(possible synonyms :
Orgyia horsfieldii Swinhoe, 1923, and
Dasychira queenslandica Strand, 1915)
Peter Mackey & Stella Crossley
(Photo: courtesy of Ann Peach, found at Tolga, Queensland)
The Caterpillar of Calliteara farenoides is yellow with a grey back and a prominent black band on the first abdominal segment. The caterpillar has an orange head and is covered in long pale yellow hairs. These include four tussocks on the back of each of the first four abdominal segments, and a longer spike of hairs on the tail. This caterpillar was feeding on
The larva photographed here from Port Moresby (New Guinea) was found on:
although it has been found on plants from a dozen different families.
Interestingly, this species or race has dimorphic larvae :- the yellowish one (illustrated) and also a reddish form. The yellowish and reddish forms occurred in same instar larvae reared from eggs from the same female. (Holloway describes the larva of Calliteara horsfieldii only as being yellowish).
The female and male adults are different. The female is white with a few squiggly brown lines on the forewings.
The male has more pronounced squiggly lines on the forewings, and hindwings which each have a large orange area. The female has a wingspan of about 6 cms. The male has a span of about 4 cms.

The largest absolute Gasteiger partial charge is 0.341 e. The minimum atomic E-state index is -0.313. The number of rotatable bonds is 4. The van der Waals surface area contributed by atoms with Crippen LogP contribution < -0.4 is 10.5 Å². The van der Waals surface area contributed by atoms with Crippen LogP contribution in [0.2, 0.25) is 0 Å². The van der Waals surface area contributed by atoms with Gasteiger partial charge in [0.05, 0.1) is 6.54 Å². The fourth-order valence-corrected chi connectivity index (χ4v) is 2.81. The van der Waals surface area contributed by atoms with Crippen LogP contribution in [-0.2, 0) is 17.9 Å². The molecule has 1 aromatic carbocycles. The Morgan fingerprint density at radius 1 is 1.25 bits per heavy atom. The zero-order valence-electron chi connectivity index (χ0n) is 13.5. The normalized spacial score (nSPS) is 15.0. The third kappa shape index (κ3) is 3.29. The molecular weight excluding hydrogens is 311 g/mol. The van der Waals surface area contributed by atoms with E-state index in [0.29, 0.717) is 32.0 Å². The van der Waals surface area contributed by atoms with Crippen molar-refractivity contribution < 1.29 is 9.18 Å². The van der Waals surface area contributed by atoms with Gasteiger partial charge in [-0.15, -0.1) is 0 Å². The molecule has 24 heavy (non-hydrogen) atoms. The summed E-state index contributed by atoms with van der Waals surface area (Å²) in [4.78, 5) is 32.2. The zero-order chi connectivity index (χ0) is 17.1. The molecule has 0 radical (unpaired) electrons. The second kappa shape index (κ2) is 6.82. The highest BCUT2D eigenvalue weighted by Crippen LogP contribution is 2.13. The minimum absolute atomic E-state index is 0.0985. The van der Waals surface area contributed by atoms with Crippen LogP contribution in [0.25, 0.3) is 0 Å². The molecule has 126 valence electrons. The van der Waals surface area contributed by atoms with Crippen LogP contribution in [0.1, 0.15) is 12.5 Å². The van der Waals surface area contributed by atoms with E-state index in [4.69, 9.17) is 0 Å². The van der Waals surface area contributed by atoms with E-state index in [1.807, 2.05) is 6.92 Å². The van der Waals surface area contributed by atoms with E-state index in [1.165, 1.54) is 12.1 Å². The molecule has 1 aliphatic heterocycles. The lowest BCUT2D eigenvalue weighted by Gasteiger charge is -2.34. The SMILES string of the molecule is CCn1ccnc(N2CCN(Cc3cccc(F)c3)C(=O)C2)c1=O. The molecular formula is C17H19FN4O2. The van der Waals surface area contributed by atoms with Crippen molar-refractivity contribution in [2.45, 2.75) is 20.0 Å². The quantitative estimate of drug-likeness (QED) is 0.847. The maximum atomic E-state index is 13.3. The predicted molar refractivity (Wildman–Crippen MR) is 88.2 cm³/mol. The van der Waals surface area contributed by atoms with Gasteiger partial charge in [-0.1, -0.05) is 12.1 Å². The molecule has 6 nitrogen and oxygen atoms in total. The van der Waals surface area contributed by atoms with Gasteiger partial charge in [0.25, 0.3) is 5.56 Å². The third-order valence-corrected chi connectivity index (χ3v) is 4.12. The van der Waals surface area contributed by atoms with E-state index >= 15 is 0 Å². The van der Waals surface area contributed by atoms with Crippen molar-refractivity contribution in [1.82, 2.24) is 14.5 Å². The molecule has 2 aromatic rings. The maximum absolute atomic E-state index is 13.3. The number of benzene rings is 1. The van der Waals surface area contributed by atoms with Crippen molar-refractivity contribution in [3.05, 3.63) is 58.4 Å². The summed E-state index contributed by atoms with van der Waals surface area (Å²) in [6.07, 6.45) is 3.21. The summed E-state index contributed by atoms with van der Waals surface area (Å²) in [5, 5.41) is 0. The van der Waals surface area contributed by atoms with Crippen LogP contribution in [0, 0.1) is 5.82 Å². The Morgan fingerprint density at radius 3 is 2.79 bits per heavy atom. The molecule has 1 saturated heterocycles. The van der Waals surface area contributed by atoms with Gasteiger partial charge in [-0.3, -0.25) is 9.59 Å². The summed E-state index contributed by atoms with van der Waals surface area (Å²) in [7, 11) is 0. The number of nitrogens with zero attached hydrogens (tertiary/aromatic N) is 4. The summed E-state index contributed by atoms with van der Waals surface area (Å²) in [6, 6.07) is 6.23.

The moths called Calliteara horsfieldii are found in the oriental tropics, including :
The species named Calliteara farenoides has been found in:
There are many similar species and races which occur throughout south-east Asia, through New Guinea to Queensland. The Queensland specimens were been considered to be a subspecies of Calliteara horsfieldii, and named Calliteara farenoides. It not yet entirely clear whether this is a separate species from Calliteara horsfieldii or not.
Further reading :
Ian F.B. Common,
Moths of Australia, Melbourne University Press, 1990, pl. 19.4, p. 428.
Thomas P. Lucas,
On 34 new species of Australian Lepidoptera, with additional localities,
Proceedings of the Royal Society of Queensland,
Volume 8 (1892), p. 75.
Tropical Queensland Wildlife from Dusk to Dawn Science and Art,
LeapFrogOz, Kuranda, 2015, p. 107.
(updated 3 May 2012, 31 October 2014)